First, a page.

The USMNT has only two more games together before they step to Wales in Qatar to begin their World Cup run in November. Both of those unannounced September fixtures will be friendlies, which means that last night’s Nations League game against El Salvador was the final competitive game the United States will play until November. Unfortunately, fans that tuned into Tuesday night’s game to see how the squad is looking and what sort of tactical wrinkles Gregg Berhalter would introduce, as well as anyone who wanted to watch something easily identifiable as a soccer game, were disappointed. Heavy rain and an Agincourt-ass playing surface rendered things like completing multiple passes in a row and running physical impossibilities. Instead, the game became a mudfight, which is not to say that we learned nothing. The Americans fielded an A-Team, and despite drawing, showed some real heart.
The Nations League is firmly in the scrub tier of CONCACAF tournaments. Last year’s final was a tremendous and tremendously ugly game of soccer that only mattered because its calendar slot was more conducive to playing the best version of the USMNT than the Gold Cup. The USMNT’s pair of matches against Grenada and El Salvador were technically part of a group stage that won’t conclude until March 2023, when the USMNT will probably be playing a completely different set of guys as they start another long World Cup cycle. So there were technical stakes for the game, just small ones. That’s why it was surprising to see Berhalter play the healthy core of the best XI, featuring Christian Pulisic, Brenden Aaronson, Tyler Adams, Tim Weah, Antontee Robinson, and Yunus Musah. Why risk long-term injury a few months before the World Cup for an essentially meaningless game in the Salvadoran mud? Apparently because it builds character.
The game was a slog from kickoff. Passes either fell dead into a mud puddle or weirdly skipped off the pooling water atop the chewed-up playing surface. Players would pelt longballs forward, knowing that the ball would probably hit the turf and die. The USMNT played in white kits, which was either a hilarious oversight or a pretty good bit. The closest anyone got to scoring in the first half hour was when Tim Weah lined up for a bicycle kick off a corner; he smacked someone in the face. Estadio Cuscatlan hosted a concert over the weekend, and heavy rains on Tuesday turned the field into soup. This is what Ethan Horvath’s goal looked like before the game started.
To their credit, El Salvador seemed more hyped up to play in the rotten conditions, and they opened the scoring with the fittingly moronic goal this game deserved. I think this one bounced off of Reggie Cannon’s leg.
Somehow, Pulisic wound up playing the entire game, and the USMNT clearly drove for the win in the second half. Despite the paying surface’s increasing slushification, Weston McKennie got some second-half burn, and the USMNT was building up some serious momentum until the 70th minute, when the game transitioned from an entertaining yet boring mess into a classic CONCACAF night. Paul Arriola came on in the 61st minute, and he only needed nine minutes of work to get warmed up to make his biggest contribution of the game: a straight red card in the 70th minute for a bad tackle. This infuriated the USMNT, who’d seen most of the game’s calls go against them and had missed like four great goalscoring opportunities, and Tyler Adams nearly ignited a brawl a few minutes later with this horse collar tackle.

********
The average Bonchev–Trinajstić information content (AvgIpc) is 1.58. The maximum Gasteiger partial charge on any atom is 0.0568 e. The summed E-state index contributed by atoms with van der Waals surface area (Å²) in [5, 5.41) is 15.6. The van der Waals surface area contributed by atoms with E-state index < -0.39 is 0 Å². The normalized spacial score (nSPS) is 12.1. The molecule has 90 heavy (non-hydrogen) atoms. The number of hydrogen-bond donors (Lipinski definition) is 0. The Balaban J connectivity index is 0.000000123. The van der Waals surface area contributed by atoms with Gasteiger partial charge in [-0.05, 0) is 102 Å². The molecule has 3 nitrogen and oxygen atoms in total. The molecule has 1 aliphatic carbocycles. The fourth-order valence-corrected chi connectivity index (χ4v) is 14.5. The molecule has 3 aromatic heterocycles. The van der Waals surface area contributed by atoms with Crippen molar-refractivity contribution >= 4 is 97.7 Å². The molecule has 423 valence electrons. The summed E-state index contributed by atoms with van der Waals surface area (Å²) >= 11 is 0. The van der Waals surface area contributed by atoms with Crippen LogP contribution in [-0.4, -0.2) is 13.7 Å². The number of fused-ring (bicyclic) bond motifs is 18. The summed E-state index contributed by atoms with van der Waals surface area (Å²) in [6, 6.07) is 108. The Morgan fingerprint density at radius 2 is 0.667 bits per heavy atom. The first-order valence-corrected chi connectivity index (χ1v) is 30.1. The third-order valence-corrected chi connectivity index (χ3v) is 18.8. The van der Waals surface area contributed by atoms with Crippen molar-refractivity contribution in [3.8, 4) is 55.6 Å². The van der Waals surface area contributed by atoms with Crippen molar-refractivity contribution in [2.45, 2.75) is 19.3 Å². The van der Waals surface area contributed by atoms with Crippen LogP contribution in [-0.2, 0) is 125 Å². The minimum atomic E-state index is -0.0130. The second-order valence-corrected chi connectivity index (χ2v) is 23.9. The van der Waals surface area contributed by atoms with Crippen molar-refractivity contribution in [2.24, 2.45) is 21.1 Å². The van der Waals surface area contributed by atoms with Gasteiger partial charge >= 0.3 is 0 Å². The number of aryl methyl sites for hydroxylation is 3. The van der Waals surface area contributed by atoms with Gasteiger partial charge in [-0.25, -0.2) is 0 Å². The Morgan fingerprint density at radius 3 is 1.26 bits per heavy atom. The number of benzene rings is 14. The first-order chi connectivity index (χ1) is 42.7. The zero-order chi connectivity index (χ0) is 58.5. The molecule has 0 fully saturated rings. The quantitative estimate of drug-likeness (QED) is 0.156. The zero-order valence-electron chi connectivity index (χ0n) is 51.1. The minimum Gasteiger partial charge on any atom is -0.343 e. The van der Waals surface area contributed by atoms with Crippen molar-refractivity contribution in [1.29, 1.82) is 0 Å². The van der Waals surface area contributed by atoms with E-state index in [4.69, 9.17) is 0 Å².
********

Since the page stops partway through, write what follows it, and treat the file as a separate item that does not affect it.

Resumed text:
To the limited degree that one can draw any meaningful conclusions from this stupid game, we did learn that Cameron Carter-Vickers has made serious strides and should be on the plane to Qatar. The El Salvador game was also another affirmation that Yunus Musah is the real deal. He was comfortably the USMNT’s best player on the night, pulling off two full-field runs and generally appearing to be the only player on the pitch whose running abilities were unaffected by the conditions. He was everywhere, on both ends of the field, and he forced El Salvador into a red card a few minutes after the Adams scuffle, for what was essentially pass interference.
Things continued in this manner for some time. The US was denied a clear penalty, they forced a bunch of great saves, and it seemed like they would have fought this hard with their best players to lose 1-0. Then, the clock struck 90, and as if crossing that temporal barrier unlocked a new level of depravity for the game to sink to, the USMNT instantly equalized. Berhalter sprinted into the celebration scrum to scream at his team for celebrating the tying goal when there were still six minutes left to get the winner, but the game was clearly over at this point. Somehow nobody got injured, which is a better result than the 1-1 draw.
Berhalter and the team valued their mud baptism for its team-building purposes. “The group grows with moments like this,” he said afterwards. “Jordan Morris walks into the locker room, everyone starts to cheer. Everyone’s uniform is a dark brown color, the shoes are a mess, the staff is all dirty. And this is what builds teams.” I think he’s got a point. Pulisic has a reputation as a glass cannon, the sort of player not built for the rigor of the highest level of soccer. He made a few pretty plays, but simply being out there and getting muddy alongside his team sent a clear message that he savors any opportunity to play for the US and will not ask for special treatment, even if it’s the objectively correct thing to do. That kind of tone-setting really matters, and for a group that clearly grew so much during a difficult qualifying campaign and will go to Qatar as the youngest team in the field, sharpening yourselves and cohering as a unit like that can’t be undersold as meaningless. Also, if the fields in Qatar somehow get swamped, no team will be more prepared than the USMNT.